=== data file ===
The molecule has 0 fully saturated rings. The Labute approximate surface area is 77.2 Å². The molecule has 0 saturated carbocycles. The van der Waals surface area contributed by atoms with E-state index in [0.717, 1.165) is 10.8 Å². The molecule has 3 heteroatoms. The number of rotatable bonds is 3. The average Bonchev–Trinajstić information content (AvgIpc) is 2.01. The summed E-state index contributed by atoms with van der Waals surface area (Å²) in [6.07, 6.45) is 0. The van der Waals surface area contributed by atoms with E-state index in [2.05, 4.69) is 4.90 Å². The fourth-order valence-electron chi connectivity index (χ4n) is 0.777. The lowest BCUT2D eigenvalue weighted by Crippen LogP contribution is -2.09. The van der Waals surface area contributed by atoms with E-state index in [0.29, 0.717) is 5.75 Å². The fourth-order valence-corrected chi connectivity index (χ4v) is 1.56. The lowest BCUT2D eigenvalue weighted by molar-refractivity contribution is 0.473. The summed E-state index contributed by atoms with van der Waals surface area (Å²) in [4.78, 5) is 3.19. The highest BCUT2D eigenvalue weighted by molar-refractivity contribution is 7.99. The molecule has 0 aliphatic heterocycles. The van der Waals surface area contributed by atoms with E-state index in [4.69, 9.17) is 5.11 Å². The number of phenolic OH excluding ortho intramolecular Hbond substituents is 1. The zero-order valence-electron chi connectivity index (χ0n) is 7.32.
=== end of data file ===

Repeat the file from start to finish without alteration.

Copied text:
The molecule has 0 fully saturated rings. The Labute approximate surface area is 77.2 Å². The molecule has 0 saturated carbocycles. The van der Waals surface area contributed by atoms with E-state index in [0.717, 1.165) is 10.8 Å². The molecule has 3 heteroatoms. The number of rotatable bonds is 3. The average Bonchev–Trinajstić information content (AvgIpc) is 2.01. The summed E-state index contributed by atoms with van der Waals surface area (Å²) in [6.07, 6.45) is 0. The van der Waals surface area contributed by atoms with E-state index in [2.05, 4.69) is 4.90 Å². The fourth-order valence-electron chi connectivity index (χ4n) is 0.777. The lowest BCUT2D eigenvalue weighted by Crippen LogP contribution is -2.09. The van der Waals surface area contributed by atoms with E-state index in [0.29, 0.717) is 5.75 Å². The fourth-order valence-corrected chi connectivity index (χ4v) is 1.56. The lowest BCUT2D eigenvalue weighted by molar-refractivity contribution is 0.473. The summed E-state index contributed by atoms with van der Waals surface area (Å²) in [4.78, 5) is 3.19. The highest BCUT2D eigenvalue weighted by molar-refractivity contribution is 7.99. The molecule has 0 aliphatic heterocycles. The van der Waals surface area contributed by atoms with E-state index in [4.69, 9.17) is 5.11 Å². The number of phenolic OH excluding ortho intramolecular Hbond substituents is 1. The zero-order valence-electron chi connectivity index (χ0n) is 7.32.